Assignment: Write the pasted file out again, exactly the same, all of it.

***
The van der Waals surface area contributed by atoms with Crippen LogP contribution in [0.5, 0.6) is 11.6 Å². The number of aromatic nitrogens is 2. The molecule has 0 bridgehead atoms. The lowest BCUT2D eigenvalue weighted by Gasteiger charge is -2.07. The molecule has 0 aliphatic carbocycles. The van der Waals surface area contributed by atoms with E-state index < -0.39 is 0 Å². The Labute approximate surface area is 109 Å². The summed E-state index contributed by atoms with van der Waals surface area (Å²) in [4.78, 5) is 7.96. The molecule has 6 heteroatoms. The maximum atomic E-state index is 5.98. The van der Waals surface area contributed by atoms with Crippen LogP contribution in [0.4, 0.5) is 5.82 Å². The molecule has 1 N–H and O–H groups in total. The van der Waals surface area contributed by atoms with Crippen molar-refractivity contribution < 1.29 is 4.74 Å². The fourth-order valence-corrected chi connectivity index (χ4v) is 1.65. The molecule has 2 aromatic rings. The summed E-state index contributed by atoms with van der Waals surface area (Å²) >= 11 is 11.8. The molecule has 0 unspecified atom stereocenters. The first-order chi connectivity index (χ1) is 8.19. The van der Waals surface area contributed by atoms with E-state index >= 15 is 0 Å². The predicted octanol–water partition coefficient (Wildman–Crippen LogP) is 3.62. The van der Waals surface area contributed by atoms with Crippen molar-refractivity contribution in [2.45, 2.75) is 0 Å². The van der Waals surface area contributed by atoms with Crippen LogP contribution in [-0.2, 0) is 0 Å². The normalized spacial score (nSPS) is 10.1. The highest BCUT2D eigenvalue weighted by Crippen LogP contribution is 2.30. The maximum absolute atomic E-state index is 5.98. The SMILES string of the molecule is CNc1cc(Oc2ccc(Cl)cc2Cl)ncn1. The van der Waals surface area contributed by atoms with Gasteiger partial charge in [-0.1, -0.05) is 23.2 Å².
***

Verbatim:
The van der Waals surface area contributed by atoms with Crippen LogP contribution in [0.5, 0.6) is 11.6 Å². The number of aromatic nitrogens is 2. The molecule has 0 bridgehead atoms. The lowest BCUT2D eigenvalue weighted by Gasteiger charge is -2.07. The molecule has 0 aliphatic carbocycles. The van der Waals surface area contributed by atoms with E-state index < -0.39 is 0 Å². The Labute approximate surface area is 109 Å². The summed E-state index contributed by atoms with van der Waals surface area (Å²) in [4.78, 5) is 7.96. The molecule has 6 heteroatoms. The maximum atomic E-state index is 5.98. The van der Waals surface area contributed by atoms with Crippen LogP contribution in [0.4, 0.5) is 5.82 Å². The molecule has 1 N–H and O–H groups in total. The van der Waals surface area contributed by atoms with Crippen molar-refractivity contribution < 1.29 is 4.74 Å². The fourth-order valence-corrected chi connectivity index (χ4v) is 1.65. The molecule has 2 aromatic rings. The summed E-state index contributed by atoms with van der Waals surface area (Å²) >= 11 is 11.8. The molecule has 0 unspecified atom stereocenters. The first-order chi connectivity index (χ1) is 8.19. The van der Waals surface area contributed by atoms with E-state index >= 15 is 0 Å². The predicted octanol–water partition coefficient (Wildman–Crippen LogP) is 3.62. The van der Waals surface area contributed by atoms with Crippen molar-refractivity contribution in [2.45, 2.75) is 0 Å². The van der Waals surface area contributed by atoms with Crippen LogP contribution in [-0.2, 0) is 0 Å². The normalized spacial score (nSPS) is 10.1. The highest BCUT2D eigenvalue weighted by Crippen LogP contribution is 2.30. The maximum absolute atomic E-state index is 5.98. The SMILES string of the molecule is CNc1cc(Oc2ccc(Cl)cc2Cl)ncn1. The van der Waals surface area contributed by atoms with Gasteiger partial charge in [-0.1, -0.05) is 23.2 Å².